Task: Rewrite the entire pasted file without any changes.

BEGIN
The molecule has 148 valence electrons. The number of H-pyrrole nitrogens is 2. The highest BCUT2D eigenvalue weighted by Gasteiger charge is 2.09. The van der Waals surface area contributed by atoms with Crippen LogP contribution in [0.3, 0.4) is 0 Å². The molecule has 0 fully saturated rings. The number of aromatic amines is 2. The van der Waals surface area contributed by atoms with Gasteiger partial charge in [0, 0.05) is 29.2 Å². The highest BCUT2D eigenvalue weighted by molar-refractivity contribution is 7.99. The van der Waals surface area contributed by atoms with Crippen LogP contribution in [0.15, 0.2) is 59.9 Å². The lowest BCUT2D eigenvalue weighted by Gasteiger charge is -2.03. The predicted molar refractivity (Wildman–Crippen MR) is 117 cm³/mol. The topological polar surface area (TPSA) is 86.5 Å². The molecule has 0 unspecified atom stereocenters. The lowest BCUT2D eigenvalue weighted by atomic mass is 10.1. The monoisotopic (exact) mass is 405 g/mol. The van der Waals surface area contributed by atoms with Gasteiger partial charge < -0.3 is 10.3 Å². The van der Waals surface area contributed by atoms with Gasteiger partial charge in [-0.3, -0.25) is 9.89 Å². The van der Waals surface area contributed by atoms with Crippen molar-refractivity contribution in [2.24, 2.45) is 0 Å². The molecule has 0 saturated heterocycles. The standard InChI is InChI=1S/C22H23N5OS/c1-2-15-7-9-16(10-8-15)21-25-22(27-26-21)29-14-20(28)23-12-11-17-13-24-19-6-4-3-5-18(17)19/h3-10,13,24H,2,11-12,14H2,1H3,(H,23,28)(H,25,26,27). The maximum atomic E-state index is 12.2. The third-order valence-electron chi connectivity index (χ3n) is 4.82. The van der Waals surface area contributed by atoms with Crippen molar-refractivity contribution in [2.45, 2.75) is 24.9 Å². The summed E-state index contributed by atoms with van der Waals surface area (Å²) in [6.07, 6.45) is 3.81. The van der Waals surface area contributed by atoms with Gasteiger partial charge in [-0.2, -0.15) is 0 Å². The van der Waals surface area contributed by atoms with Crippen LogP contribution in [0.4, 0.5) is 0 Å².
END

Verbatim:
The molecule has 148 valence electrons. The number of H-pyrrole nitrogens is 2. The highest BCUT2D eigenvalue weighted by Gasteiger charge is 2.09. The van der Waals surface area contributed by atoms with Crippen LogP contribution in [0.3, 0.4) is 0 Å². The molecule has 0 fully saturated rings. The number of aromatic amines is 2. The van der Waals surface area contributed by atoms with Gasteiger partial charge in [0, 0.05) is 29.2 Å². The highest BCUT2D eigenvalue weighted by molar-refractivity contribution is 7.99. The van der Waals surface area contributed by atoms with Crippen LogP contribution in [0.15, 0.2) is 59.9 Å². The lowest BCUT2D eigenvalue weighted by Gasteiger charge is -2.03. The predicted molar refractivity (Wildman–Crippen MR) is 117 cm³/mol. The topological polar surface area (TPSA) is 86.5 Å². The molecule has 0 unspecified atom stereocenters. The lowest BCUT2D eigenvalue weighted by atomic mass is 10.1. The monoisotopic (exact) mass is 405 g/mol. The van der Waals surface area contributed by atoms with Gasteiger partial charge < -0.3 is 10.3 Å². The van der Waals surface area contributed by atoms with Gasteiger partial charge in [-0.3, -0.25) is 9.89 Å². The van der Waals surface area contributed by atoms with Crippen molar-refractivity contribution in [2.24, 2.45) is 0 Å². The molecule has 0 saturated heterocycles. The standard InChI is InChI=1S/C22H23N5OS/c1-2-15-7-9-16(10-8-15)21-25-22(27-26-21)29-14-20(28)23-12-11-17-13-24-19-6-4-3-5-18(17)19/h3-10,13,24H,2,11-12,14H2,1H3,(H,23,28)(H,25,26,27). The maximum atomic E-state index is 12.2. The third-order valence-electron chi connectivity index (χ3n) is 4.82. The van der Waals surface area contributed by atoms with Crippen molar-refractivity contribution in [2.45, 2.75) is 24.9 Å². The summed E-state index contributed by atoms with van der Waals surface area (Å²) in [6.07, 6.45) is 3.81. The van der Waals surface area contributed by atoms with Gasteiger partial charge in [-0.2, -0.15) is 0 Å². The van der Waals surface area contributed by atoms with Crippen LogP contribution in [0.4, 0.5) is 0 Å².